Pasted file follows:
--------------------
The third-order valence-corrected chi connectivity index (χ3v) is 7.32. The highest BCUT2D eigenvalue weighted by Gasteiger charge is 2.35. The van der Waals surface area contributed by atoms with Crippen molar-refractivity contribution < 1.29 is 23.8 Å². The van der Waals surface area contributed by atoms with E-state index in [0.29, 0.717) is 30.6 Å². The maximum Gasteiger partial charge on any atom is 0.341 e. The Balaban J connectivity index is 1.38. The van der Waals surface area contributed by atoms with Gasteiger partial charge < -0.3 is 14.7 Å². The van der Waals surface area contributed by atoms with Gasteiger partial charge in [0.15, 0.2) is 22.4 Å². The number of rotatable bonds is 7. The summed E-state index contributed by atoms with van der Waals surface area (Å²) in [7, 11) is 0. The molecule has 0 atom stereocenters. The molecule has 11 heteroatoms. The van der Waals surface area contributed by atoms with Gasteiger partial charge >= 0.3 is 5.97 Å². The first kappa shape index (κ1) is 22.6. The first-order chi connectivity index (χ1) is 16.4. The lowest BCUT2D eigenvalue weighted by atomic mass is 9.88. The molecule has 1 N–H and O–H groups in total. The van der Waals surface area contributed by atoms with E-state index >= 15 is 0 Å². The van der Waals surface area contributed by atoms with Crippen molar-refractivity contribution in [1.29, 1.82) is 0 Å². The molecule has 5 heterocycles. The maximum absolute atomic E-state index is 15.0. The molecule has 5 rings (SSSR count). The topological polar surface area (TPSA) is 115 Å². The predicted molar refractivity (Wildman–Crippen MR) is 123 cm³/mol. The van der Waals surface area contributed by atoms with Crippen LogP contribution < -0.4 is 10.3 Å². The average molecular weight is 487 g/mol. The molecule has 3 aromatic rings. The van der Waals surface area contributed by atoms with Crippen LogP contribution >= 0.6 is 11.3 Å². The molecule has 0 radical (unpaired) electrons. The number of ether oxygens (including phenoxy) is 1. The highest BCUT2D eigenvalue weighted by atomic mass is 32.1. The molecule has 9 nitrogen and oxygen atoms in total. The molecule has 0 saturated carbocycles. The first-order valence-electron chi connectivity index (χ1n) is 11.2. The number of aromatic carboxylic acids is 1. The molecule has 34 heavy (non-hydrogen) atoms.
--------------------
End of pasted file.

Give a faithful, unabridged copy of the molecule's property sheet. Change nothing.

The third-order valence-corrected chi connectivity index (χ3v) is 7.32. The highest BCUT2D eigenvalue weighted by Gasteiger charge is 2.35. The van der Waals surface area contributed by atoms with Crippen molar-refractivity contribution < 1.29 is 23.8 Å². The van der Waals surface area contributed by atoms with E-state index in [0.29, 0.717) is 30.6 Å². The maximum Gasteiger partial charge on any atom is 0.341 e. The Balaban J connectivity index is 1.38. The van der Waals surface area contributed by atoms with Gasteiger partial charge < -0.3 is 14.7 Å². The van der Waals surface area contributed by atoms with Gasteiger partial charge in [0.15, 0.2) is 22.4 Å². The number of rotatable bonds is 7. The summed E-state index contributed by atoms with van der Waals surface area (Å²) in [7, 11) is 0. The molecule has 0 atom stereocenters. The molecule has 11 heteroatoms. The van der Waals surface area contributed by atoms with Gasteiger partial charge >= 0.3 is 5.97 Å². The first kappa shape index (κ1) is 22.6. The first-order chi connectivity index (χ1) is 16.4. The lowest BCUT2D eigenvalue weighted by atomic mass is 9.88. The molecule has 1 N–H and O–H groups in total. The van der Waals surface area contributed by atoms with E-state index >= 15 is 0 Å². The van der Waals surface area contributed by atoms with Crippen molar-refractivity contribution in [1.29, 1.82) is 0 Å². The molecule has 5 heterocycles. The maximum absolute atomic E-state index is 15.0. The molecule has 5 rings (SSSR count). The topological polar surface area (TPSA) is 115 Å². The predicted molar refractivity (Wildman–Crippen MR) is 123 cm³/mol. The van der Waals surface area contributed by atoms with Crippen LogP contribution < -0.4 is 10.3 Å². The average molecular weight is 487 g/mol. The molecule has 3 aromatic rings. The van der Waals surface area contributed by atoms with Crippen LogP contribution >= 0.6 is 11.3 Å². The molecule has 0 radical (unpaired) electrons. The number of ether oxygens (including phenoxy) is 1. The highest BCUT2D eigenvalue weighted by atomic mass is 32.1. The molecule has 9 nitrogen and oxygen atoms in total. The molecule has 0 saturated carbocycles. The first-order valence-electron chi connectivity index (χ1n) is 11.2. The number of aromatic carboxylic acids is 1. The molecule has 34 heavy (non-hydrogen) atoms.